Earlier this week, Montana Republican Governor Greg Gianforte signed a bill banning sanctuary cities in the state even though currently, Montana doesn’t have any sanctuary cities.
Gov. Gianforte said in a statement after signing the bill into a law that they are a country of laws, and immigration laws will be enforced in the state.
We are a nation of laws, and immigration laws will be enforced in Montana.
Today, I proudly signed a bill to ban sanctuary cities in Montana. pic.twitter.com/KxcHrhUcbW
— Governor Greg Gianforte (@GovGianforte) March 31, 2021
The bill will require local and state law enforcement to comply with state immigration law and enable the state’s attorney general to pursue civil action against jurisdictions that don’t comply, including fines and withholding state grant funds.
The legislation permits the state’s attorney general to pursue civil action against jurisdictions that refuse to comply with state laws. However, the measure is largely symbolic as the state does not currently have any sanctuary cities.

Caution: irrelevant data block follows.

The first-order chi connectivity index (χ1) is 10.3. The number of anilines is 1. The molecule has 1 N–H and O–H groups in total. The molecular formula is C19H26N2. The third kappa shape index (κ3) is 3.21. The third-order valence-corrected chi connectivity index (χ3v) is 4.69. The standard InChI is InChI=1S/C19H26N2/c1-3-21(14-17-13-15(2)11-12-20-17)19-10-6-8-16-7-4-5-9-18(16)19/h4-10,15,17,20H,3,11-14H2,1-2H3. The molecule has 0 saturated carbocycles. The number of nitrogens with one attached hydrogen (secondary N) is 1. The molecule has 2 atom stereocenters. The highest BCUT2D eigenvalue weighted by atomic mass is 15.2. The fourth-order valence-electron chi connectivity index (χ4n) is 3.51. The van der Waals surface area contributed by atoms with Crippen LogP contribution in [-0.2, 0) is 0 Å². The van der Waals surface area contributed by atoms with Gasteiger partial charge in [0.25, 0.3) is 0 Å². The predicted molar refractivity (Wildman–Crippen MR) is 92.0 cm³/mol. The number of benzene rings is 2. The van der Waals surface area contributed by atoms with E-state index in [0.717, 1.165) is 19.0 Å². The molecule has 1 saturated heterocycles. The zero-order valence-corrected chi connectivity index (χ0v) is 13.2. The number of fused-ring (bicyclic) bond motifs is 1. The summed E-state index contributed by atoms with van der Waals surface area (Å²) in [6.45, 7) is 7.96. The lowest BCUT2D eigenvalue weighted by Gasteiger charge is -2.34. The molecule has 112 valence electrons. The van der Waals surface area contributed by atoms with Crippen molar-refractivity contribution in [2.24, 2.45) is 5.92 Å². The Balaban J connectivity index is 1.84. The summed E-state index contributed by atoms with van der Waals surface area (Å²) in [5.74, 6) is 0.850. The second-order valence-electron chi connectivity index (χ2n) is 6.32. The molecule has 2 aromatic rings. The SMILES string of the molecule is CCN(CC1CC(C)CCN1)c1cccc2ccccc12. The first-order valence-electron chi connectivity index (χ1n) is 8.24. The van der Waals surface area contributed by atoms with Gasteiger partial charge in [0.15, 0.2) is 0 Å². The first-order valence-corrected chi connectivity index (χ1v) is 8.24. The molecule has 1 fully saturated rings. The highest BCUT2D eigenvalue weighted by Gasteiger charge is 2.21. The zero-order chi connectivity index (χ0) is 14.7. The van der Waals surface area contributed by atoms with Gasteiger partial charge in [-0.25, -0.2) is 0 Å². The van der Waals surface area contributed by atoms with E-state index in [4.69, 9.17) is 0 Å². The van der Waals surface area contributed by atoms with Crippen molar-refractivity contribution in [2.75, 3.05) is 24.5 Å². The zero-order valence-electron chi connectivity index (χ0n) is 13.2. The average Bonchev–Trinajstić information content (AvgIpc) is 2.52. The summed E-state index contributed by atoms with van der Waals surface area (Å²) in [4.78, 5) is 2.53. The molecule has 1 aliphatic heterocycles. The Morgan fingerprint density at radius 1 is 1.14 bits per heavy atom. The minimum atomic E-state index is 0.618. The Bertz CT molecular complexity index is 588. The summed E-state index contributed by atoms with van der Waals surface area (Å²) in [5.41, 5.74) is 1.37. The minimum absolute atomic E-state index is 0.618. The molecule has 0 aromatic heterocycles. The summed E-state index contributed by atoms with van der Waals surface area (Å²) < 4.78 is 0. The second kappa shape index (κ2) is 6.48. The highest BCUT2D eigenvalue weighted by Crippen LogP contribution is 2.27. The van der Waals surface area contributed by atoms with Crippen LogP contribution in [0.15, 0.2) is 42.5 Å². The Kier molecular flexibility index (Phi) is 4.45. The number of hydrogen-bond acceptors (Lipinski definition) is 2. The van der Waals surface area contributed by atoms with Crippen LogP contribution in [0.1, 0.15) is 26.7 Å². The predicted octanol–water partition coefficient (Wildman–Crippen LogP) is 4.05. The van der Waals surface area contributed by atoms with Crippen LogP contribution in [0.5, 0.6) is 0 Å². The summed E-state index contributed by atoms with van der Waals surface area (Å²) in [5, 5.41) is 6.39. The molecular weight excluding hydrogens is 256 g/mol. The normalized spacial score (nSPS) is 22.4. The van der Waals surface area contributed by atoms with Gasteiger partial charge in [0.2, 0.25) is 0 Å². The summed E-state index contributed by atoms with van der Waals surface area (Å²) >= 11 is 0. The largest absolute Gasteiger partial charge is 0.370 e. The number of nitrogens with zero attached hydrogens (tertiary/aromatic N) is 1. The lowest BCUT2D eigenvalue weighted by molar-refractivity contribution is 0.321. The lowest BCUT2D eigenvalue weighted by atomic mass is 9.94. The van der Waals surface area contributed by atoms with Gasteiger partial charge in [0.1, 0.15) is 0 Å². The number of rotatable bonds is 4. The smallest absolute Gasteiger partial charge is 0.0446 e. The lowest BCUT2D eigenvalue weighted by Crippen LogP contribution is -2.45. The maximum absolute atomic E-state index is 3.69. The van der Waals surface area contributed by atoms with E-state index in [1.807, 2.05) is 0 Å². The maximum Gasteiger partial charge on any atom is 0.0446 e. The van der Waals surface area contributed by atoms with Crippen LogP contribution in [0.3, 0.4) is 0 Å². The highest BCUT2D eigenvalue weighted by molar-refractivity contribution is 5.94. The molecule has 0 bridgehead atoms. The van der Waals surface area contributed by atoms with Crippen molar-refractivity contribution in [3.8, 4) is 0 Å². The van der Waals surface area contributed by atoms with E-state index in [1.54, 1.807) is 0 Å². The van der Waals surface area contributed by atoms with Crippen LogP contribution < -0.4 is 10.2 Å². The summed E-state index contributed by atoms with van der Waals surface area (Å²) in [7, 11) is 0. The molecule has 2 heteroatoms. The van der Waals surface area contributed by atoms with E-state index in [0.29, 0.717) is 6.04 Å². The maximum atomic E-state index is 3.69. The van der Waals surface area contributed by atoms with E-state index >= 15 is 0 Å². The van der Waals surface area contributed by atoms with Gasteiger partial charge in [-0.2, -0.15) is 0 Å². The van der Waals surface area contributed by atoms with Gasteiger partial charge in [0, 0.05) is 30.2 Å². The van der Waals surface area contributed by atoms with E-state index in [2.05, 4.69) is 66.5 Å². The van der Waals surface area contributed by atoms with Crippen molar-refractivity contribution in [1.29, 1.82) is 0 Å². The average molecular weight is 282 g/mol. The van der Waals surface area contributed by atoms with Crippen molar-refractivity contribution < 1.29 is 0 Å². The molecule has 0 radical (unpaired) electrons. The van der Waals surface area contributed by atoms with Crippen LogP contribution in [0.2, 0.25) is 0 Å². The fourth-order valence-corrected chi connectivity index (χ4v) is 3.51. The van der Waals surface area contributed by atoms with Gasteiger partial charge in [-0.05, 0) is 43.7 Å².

The bill’s supporters claim sanctuary cities countrywide led to an increase in criminal activity, and the action would serve as a preemptive measure to ensure such actions don’t arise in Montana.
Whereas, the opponents of the measure believe that it would lead to distrust amongst communities of color and law enforcement.
In 2019, former Democratic Governor Steve Bullock vetoed a similar measure seeking to ban sanctuary cities, saying the action was a solution searching for a problem.
Montana’s latest immigration bill will require cities across the state to cooperate with federal law enforcement such as Customs and Border Protection and U.S. Immigration and Customs Enforcement.
Moreover, the state will be able to withhold grants and funding for counties that fail to comply with the law.
The United States Unauthorized Immigrants Estimates
Pew Research Center estimated in Feb 2019 that 10.7M unauthorized immigrants, the bottom level in a decade, lived in America in 2016.
According to the American Immigration Council, migrants without papers account for 12% of the state’s migrant population, equating to roughly five thousand people, less than half a percent of the state’s total population in 2016.
A majority of United States unauthorized immigrants live in just 6 states, including California, with the largest population at 2.2M, Florida, Texas, New York, Illinois, and New Jersey. Moreover, there are 8 states with almost 5000 or fewer unauthorized immigrants.